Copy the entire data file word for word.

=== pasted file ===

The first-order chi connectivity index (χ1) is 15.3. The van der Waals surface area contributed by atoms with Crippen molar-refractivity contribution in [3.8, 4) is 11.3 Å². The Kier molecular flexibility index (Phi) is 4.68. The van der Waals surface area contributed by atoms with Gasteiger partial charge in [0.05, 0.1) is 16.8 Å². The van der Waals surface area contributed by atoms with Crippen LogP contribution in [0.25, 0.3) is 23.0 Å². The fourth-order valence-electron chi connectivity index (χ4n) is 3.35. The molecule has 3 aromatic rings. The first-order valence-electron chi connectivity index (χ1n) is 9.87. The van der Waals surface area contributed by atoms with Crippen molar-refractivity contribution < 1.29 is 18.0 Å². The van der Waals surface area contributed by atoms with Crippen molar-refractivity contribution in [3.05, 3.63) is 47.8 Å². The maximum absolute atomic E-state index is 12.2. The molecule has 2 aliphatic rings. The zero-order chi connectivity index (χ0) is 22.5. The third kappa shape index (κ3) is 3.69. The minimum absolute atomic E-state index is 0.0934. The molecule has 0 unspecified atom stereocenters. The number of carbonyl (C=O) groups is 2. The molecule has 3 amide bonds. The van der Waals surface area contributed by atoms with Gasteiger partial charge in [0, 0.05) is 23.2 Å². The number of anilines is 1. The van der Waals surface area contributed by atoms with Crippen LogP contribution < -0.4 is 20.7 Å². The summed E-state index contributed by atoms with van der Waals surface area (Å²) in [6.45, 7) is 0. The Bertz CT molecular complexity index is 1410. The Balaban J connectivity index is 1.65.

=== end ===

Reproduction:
The first-order chi connectivity index (χ1) is 15.3. The van der Waals surface area contributed by atoms with Crippen molar-refractivity contribution in [3.8, 4) is 11.3 Å². The Kier molecular flexibility index (Phi) is 4.68. The van der Waals surface area contributed by atoms with Gasteiger partial charge in [0.05, 0.1) is 16.8 Å². The van der Waals surface area contributed by atoms with Crippen LogP contribution in [0.25, 0.3) is 23.0 Å². The fourth-order valence-electron chi connectivity index (χ4n) is 3.35. The molecule has 3 aromatic rings. The first-order valence-electron chi connectivity index (χ1n) is 9.87. The van der Waals surface area contributed by atoms with Crippen molar-refractivity contribution < 1.29 is 18.0 Å². The van der Waals surface area contributed by atoms with Crippen molar-refractivity contribution in [3.05, 3.63) is 47.8 Å². The maximum absolute atomic E-state index is 12.2. The molecule has 2 aliphatic rings. The zero-order chi connectivity index (χ0) is 22.5. The third kappa shape index (κ3) is 3.69. The minimum absolute atomic E-state index is 0.0934. The molecule has 0 unspecified atom stereocenters. The number of carbonyl (C=O) groups is 2. The molecule has 3 amide bonds. The van der Waals surface area contributed by atoms with Gasteiger partial charge in [0, 0.05) is 23.2 Å². The number of anilines is 1. The van der Waals surface area contributed by atoms with Crippen LogP contribution < -0.4 is 20.7 Å². The summed E-state index contributed by atoms with van der Waals surface area (Å²) in [6.45, 7) is 0. The Bertz CT molecular complexity index is 1410. The Balaban J connectivity index is 1.65.